It is important to "free feed" toy puppies a high quality food. Toy puppies simply have too high of an energy level to be restricted to scheduled feedings. Most do fine if switched to scheduled feedings when they reach adulthood, but they must have access to food and water at all times when they are puppies.

Signs and Symptoms of Hypoglycemia

The first sign of hypoglycemia is the puppy slowing down and then acting listless. The puppy will then begin to tremble or shiver. This is a reaction caused as the brain is starved for glucose. The trembling is followed by a blank stare and the puppy lying on his side. He may also experience convulsions. After a time, the puppy will become comatose. His body will be limp, lifeless, and the tongue and gums will be a grayish/blue color. The body temperature will be subnormal. The puppy may even appear to be dead.

If caught in the early stages, treatment is simple. Rub Nutri-Cal/ Fortical, glucose gel, or Karo syrup on the puppy's gums, under the tongue, and on the roof of the mouth. (Caution: do not use honey.) Get a heating pad or heating blanket and slowly warm the puppy to proper body temperature. If the puppy responds, all is well. Feed a quality canned food right away (you may want to mix it with egg yolk) OR Gerbers baby food (chicken or beef) and then monitor the puppy to be sure that the condition does not recur. Be sure to eliminate the stress that caused the episode if at all possible.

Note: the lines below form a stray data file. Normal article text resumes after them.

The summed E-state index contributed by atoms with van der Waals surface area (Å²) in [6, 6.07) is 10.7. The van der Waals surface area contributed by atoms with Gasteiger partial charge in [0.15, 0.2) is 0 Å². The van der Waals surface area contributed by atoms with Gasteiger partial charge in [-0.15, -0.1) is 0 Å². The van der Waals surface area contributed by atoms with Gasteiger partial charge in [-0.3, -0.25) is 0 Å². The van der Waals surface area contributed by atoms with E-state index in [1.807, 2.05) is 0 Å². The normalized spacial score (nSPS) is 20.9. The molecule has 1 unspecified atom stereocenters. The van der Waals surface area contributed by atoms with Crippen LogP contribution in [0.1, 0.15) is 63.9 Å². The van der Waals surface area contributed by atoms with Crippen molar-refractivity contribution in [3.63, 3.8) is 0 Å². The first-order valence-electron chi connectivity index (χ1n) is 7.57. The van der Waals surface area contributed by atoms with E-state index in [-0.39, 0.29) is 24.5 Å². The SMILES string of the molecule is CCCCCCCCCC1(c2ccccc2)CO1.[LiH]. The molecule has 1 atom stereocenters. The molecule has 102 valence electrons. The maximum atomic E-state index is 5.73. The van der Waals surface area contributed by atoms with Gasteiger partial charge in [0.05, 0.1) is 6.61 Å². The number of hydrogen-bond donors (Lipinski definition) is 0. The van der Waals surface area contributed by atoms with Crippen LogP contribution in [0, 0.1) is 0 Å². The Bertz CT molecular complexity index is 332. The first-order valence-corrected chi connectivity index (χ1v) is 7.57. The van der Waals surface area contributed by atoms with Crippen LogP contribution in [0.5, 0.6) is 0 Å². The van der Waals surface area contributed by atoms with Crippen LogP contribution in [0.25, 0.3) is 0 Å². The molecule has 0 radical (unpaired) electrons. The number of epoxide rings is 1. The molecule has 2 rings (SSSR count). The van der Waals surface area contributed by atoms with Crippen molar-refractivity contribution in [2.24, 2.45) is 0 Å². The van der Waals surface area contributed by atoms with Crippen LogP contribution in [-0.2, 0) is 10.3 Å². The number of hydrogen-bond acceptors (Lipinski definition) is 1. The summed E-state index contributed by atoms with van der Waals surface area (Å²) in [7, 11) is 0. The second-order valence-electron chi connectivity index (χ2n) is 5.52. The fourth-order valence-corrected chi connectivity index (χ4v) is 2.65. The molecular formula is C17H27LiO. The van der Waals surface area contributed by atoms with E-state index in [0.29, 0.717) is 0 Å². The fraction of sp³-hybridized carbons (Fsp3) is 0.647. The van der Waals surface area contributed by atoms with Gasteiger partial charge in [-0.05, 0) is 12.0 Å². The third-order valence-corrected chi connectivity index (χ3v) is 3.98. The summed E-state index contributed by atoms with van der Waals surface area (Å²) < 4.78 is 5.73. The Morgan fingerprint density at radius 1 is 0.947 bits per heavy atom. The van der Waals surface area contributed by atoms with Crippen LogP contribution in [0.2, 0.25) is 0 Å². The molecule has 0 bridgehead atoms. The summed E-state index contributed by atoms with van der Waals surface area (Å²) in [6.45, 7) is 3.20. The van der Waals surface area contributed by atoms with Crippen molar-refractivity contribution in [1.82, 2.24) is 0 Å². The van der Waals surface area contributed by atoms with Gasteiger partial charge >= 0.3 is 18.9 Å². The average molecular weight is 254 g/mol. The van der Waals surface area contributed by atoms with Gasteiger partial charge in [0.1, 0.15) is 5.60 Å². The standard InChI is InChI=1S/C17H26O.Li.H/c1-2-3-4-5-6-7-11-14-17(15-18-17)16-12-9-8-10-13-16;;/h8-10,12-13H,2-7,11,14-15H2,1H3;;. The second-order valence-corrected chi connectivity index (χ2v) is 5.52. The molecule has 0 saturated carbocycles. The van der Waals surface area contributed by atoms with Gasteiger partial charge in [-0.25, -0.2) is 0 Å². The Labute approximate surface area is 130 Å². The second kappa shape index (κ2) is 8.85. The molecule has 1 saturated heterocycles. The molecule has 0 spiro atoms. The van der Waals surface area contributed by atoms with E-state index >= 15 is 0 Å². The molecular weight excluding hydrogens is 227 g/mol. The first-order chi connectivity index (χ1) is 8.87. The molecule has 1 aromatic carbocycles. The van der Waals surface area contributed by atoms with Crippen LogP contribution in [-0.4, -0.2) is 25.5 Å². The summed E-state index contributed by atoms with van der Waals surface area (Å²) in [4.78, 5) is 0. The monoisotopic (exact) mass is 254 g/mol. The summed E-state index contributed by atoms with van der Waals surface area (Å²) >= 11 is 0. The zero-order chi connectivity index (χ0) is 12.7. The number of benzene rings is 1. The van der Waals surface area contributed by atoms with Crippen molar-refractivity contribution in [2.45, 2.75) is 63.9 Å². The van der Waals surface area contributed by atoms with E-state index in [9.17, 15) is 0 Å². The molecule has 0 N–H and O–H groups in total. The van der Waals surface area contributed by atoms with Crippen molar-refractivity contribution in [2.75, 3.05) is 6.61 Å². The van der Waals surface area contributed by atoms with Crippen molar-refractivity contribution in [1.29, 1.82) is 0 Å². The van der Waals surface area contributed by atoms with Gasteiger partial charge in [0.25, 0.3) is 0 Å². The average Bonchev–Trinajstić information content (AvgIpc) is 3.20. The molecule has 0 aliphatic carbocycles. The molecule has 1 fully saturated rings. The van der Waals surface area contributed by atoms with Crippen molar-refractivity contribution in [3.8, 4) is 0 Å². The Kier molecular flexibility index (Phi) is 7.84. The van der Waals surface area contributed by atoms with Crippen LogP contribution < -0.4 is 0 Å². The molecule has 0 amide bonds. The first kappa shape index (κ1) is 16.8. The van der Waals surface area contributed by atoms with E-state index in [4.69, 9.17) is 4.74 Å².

If caught in the more advanced stages, treatment is more complicated. Always assume that the puppy is alive. Rub Nutri-Cal/ Fortical, glucose gel, or Karo syrup in the mouth, and carefully insert a small amount in the rectum. Slowly warm the puppy to normal body temperature (101-102 degrees F) and keep him warm continuously with light heat. If the puppy still does not respond, carefully administer Nutri-Cal/ Fortical, glucose gel, or Karo syrup by oral syringe into the mouth, a little at a time. Call your veterinarian and inform him that you have a hypoglycemic puppy. He will prepare a warmed dextrose solution to inject subcutaneously and may put your puppy on an IV drip.